Kraegenbrink, Johnson form dynamic backfield duo for Lafayette

Lafayette is considered the most blue-collar of Bay Rivers District football programs, but its go-to tailbacks, Caleb Kraegenbrink and Kyle Johnson, entered the season with white-collar reputations.

Kraegenbrink was known primarily as a slasher and Johnson for his speed. Those attributes still apply, but they've increased their repertoires significantly in helping the Rams (11-0), who were unbeaten entering Friday's Group 4A East Region/Conferences 17-18 second-round playoff matchup against Grafton (9-2). The added versatility made them, by far, the district's most lethal 1-2 rushing combination and major contributors to a defense that's also best in the district.

Kraegenbrink, a 5-foot-10, 191-pound senior with 16 touchdowns, led the district in rushing yards with 1,418, while Johnson, a 5-7, 160-pound senior with 1,104 yards, leads the BRD with 20 rushing touchdowns.

Their explosiveness doesn't make wide receiver and all-around star Hezekiah Grimsley an afterthought as much as a very big bonus.

Like Grimsley, Kraegenbrink and Johnson have emerged as huge contributors in the secondary for a defense whose starters have allowed fewer than 10 points per game.

"Caleb has always had skills, but he's gotten stronger and a little bigger this season," Rams coach Andy Linn said. "He's not the most physical defensive back, but he doesn't make mistakes, is always in the right place, and he can make a hard hit when he needs to.

"Kyle is fast, but he's a tough kid who wants to do anything he can to help this football team."

Playing behind a number of stars in the past three years, Johnson had to wait his turn to contribute to the Rams' backfield.

"I watched the way Kajoun (Johnson) could see things on the field and how he kept pushing himself," Johnson said. "And I watched my cousin (Jahlil Green), which helped me visualize the field more over the years."

Johnson credits the lessons learned for his season in which he has rushed for more than 1,000 yards. Johnson says it's a milestone he never thought much about, but is happy to reach because it highlighted his improvement as a runner.

"My speed was always the same, but my cuts are way better and I'm way better getting through the hole," Johnson said.

That studious approach has served him at cornerback. Beaten by a receiver early in the Rams' 54-14 win over Denbigh in the first round of the playoffs, he says film study helped him jump a route on the receiver later in the game and get his first interception.

Johnson says his biggest moment this season is a 74-yard touchdown run in a 21-13 win at Smithfield. The Rams were struggling offensively in a 7-7 tie before Johnson's burst swung the momentum their way.

"It felt good to be the spark, but the best thing was that it was a tough game and it showed we could stick together as a family and pull out the win," Johnson said.

The Smithfield game was also a turning point for Kraegenbrink. It wasn't his biggest statistically, as he ran for a little more than 100 yards and a touchdown, but his 25 carries helped the Rams milk the clock and keep the ball away from the Packers' explosive skill players.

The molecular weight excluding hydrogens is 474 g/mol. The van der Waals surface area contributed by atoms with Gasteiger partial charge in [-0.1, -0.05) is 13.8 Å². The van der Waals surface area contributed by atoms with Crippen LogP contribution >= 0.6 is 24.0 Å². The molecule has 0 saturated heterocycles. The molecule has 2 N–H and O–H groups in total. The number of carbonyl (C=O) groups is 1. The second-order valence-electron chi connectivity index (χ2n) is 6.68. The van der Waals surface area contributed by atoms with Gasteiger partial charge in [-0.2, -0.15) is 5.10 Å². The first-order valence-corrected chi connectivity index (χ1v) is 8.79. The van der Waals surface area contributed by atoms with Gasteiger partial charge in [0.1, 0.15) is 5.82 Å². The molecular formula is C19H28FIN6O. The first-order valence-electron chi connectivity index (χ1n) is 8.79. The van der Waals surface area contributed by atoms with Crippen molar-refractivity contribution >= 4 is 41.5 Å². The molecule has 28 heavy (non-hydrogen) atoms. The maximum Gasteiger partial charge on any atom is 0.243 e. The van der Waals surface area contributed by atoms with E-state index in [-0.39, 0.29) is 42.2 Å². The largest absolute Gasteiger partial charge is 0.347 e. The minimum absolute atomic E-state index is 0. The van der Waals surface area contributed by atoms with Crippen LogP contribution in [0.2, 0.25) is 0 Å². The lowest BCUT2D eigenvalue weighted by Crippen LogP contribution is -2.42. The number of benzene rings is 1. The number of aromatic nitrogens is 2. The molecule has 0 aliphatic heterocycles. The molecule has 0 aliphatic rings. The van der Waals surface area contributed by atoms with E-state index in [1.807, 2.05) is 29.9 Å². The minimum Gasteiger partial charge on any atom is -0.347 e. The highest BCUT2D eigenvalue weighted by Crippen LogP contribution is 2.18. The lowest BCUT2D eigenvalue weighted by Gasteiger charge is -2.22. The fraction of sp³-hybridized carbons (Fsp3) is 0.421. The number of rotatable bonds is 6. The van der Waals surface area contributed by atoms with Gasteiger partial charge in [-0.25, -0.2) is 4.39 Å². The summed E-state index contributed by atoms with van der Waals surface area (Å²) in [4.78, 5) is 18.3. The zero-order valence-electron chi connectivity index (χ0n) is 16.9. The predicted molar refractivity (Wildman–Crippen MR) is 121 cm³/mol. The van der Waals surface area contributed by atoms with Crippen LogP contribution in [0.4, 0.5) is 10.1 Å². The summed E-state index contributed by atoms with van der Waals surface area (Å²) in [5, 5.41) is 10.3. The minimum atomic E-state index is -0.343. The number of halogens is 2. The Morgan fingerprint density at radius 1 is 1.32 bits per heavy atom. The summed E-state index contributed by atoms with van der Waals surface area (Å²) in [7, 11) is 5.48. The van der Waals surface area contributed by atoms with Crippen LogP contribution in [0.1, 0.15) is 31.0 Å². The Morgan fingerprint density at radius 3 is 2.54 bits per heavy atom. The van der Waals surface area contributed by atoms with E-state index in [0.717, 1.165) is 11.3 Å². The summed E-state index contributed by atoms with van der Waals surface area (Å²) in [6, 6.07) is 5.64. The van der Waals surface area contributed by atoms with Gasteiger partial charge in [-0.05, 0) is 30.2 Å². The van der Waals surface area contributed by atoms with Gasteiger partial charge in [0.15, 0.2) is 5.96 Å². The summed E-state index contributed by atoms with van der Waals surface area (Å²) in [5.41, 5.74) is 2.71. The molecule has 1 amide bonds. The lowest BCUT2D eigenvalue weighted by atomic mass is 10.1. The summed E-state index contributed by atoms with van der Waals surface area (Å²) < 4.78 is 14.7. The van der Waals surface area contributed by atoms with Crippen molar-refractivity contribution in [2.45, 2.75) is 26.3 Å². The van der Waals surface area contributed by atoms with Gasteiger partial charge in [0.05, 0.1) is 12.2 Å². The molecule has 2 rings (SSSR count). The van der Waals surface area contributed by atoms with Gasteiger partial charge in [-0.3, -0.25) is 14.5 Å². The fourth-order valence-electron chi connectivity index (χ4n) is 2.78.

"He showed a more physical side that night than in the past and gave us the ball control we had to have," Linn said.

Kraegenbrink says the physicality he displayed on a long run in a hard-fought 28-15 win over Poquoson was his favorite offensive moment of the year.

"I had been hearing all week how (Poquoson linebacker) Colten Hicks was going to lay the wood on me," Kraegenbrink said. "He's a heck of a player and I respect him, but I was able to bust up the middle and break his tackle, then make a cut that sent another defender sliding five yards past me.

"They played us tough, but that play changed the game."

Much of the leadership Kraegenbrink displays is vocal. He is the player who pulled aside his fellow seniors, a group that calls themselves "The Savage 17," and spoke of the importance of getting a fourth consecutive unbeaten regular season.

"I didn't want to be part of the senior class to break the streak," Kraegenbrink said. "To go 40-0 is crazy, something we can brag about for years to come. None of my friends or my brother who played the years before this were able to do that. I always try to keep the confidence of my teammates up, because when they're confident, they play like savage dogs.

"I know everybody has something in them they don't even know they're capable of doing. I try to build their belief."

Colleges are taking notice, with Division I Army one of the most persistent in pursuing him. Kraegenbrink likes Army but is hoping to draw more attention from William and Mary and Richmond.

Should the Rams reach the 4A state final in December, he will get the opportunity to showcase his skills on the Tribe's home field at Zable Stadium.

"I always keep in mind that you have to play every playoff game like it's your last, because it could be," he said. "We're going to lay it all on the line and pray for the best."

O'Brien can be reached by phone at 757-247-4963.

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